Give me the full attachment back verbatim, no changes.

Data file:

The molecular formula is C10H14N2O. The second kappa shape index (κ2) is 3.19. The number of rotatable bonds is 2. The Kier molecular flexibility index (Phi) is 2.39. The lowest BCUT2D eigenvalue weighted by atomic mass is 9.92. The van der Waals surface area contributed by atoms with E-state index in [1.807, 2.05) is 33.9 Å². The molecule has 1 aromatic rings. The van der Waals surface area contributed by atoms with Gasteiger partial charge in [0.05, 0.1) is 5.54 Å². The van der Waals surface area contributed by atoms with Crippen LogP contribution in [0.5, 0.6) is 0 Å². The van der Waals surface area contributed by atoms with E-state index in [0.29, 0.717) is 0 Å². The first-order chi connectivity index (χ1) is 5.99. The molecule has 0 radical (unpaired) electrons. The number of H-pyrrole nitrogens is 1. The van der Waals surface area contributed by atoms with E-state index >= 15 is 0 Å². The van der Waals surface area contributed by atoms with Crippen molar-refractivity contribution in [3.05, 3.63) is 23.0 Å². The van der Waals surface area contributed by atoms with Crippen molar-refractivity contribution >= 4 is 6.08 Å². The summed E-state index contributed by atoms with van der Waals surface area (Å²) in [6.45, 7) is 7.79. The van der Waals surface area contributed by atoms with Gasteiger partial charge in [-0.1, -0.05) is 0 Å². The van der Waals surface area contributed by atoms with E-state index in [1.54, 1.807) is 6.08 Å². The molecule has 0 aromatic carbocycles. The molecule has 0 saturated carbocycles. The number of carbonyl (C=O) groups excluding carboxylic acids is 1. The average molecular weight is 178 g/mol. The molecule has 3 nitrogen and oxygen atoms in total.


The molecular formula is C10H14N2O. The second kappa shape index (κ2) is 3.19. The number of rotatable bonds is 2. The Kier molecular flexibility index (Phi) is 2.39. The lowest BCUT2D eigenvalue weighted by atomic mass is 9.92. The van der Waals surface area contributed by atoms with E-state index in [1.807, 2.05) is 33.9 Å². The molecule has 1 aromatic rings. The van der Waals surface area contributed by atoms with Gasteiger partial charge in [0.05, 0.1) is 5.54 Å². The van der Waals surface area contributed by atoms with Crippen LogP contribution in [0.5, 0.6) is 0 Å². The van der Waals surface area contributed by atoms with E-state index in [0.29, 0.717) is 0 Å². The first-order chi connectivity index (χ1) is 5.99. The molecule has 0 radical (unpaired) electrons. The number of H-pyrrole nitrogens is 1. The van der Waals surface area contributed by atoms with E-state index >= 15 is 0 Å². The van der Waals surface area contributed by atoms with Crippen molar-refractivity contribution in [3.05, 3.63) is 23.0 Å². The van der Waals surface area contributed by atoms with Crippen molar-refractivity contribution >= 4 is 6.08 Å². The summed E-state index contributed by atoms with van der Waals surface area (Å²) in [6.45, 7) is 7.79. The van der Waals surface area contributed by atoms with Gasteiger partial charge in [-0.1, -0.05) is 0 Å². The van der Waals surface area contributed by atoms with E-state index in [1.54, 1.807) is 6.08 Å². The molecule has 0 aromatic carbocycles. The molecule has 0 saturated carbocycles. The number of carbonyl (C=O) groups excluding carboxylic acids is 1. The average molecular weight is 178 g/mol. The molecule has 3 nitrogen and oxygen atoms in total.